Earlier this year, I received an invitation from a librarian at the Philadelphia City Institute to speak about my book, Left Bank of the Hudson (Fordham University Press). I didn’t need to consider my calendar or conflicts: I quickly accepted.
Philadelphia remains a special city for me. I lived there in the early 2000s. The City of Brotherly Love introduced me to the joys and frustrations of urban life. The layered, complex history of Philadelphia captured my imagination. I met the woman who would become my wife there. I owe much to that city.
Personal nostalgia aside, Philadelphia holds an august position in American culture and letters. I was flattered and humbled to contribute–albeit in a small way–to this rich heritage.
Friends in the City sponsored the event. This group organizes cultural and educational outings throughout Philadelphia.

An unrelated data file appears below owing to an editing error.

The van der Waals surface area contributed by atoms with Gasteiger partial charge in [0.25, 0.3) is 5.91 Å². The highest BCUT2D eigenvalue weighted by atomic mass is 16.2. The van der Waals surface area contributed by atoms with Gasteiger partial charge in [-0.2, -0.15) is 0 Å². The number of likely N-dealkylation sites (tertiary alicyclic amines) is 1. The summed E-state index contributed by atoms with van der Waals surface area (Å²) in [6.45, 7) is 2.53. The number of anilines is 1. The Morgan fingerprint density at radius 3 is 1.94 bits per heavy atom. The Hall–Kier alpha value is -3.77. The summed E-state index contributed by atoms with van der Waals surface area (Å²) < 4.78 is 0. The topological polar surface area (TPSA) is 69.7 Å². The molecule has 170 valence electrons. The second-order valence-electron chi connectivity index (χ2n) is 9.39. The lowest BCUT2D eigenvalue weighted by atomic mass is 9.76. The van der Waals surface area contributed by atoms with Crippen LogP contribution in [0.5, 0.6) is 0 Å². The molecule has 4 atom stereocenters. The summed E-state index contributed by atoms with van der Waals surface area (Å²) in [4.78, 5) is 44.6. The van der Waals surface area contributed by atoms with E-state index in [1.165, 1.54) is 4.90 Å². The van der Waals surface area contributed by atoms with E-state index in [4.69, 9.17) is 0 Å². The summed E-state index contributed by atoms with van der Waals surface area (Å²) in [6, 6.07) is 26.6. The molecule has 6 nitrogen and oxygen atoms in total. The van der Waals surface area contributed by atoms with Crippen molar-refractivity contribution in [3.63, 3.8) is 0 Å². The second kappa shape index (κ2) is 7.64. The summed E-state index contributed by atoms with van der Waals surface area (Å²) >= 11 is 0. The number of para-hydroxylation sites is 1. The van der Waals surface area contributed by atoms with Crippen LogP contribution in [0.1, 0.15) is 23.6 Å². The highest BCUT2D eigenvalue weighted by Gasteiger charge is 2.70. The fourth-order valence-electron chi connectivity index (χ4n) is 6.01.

This was a great night with an engaged, smart crowd. Two women recollected visiting 111 1st Street during its prime as an artists community. Audience members easily related the broader topics of my book to current events and trends in the City of Brotherly Love. At one point, I asked if anyone knew who H.P. Lovecraft was. “Of course,” responded a gentleman toward the back.
When I first moved to Philadelphia nearly twenty years ago, I attended author events throughout the city. I met some great and known (and unknown) writers. I shall never forgot those encounters. Maybe an audience member might say the same about me in the years to come.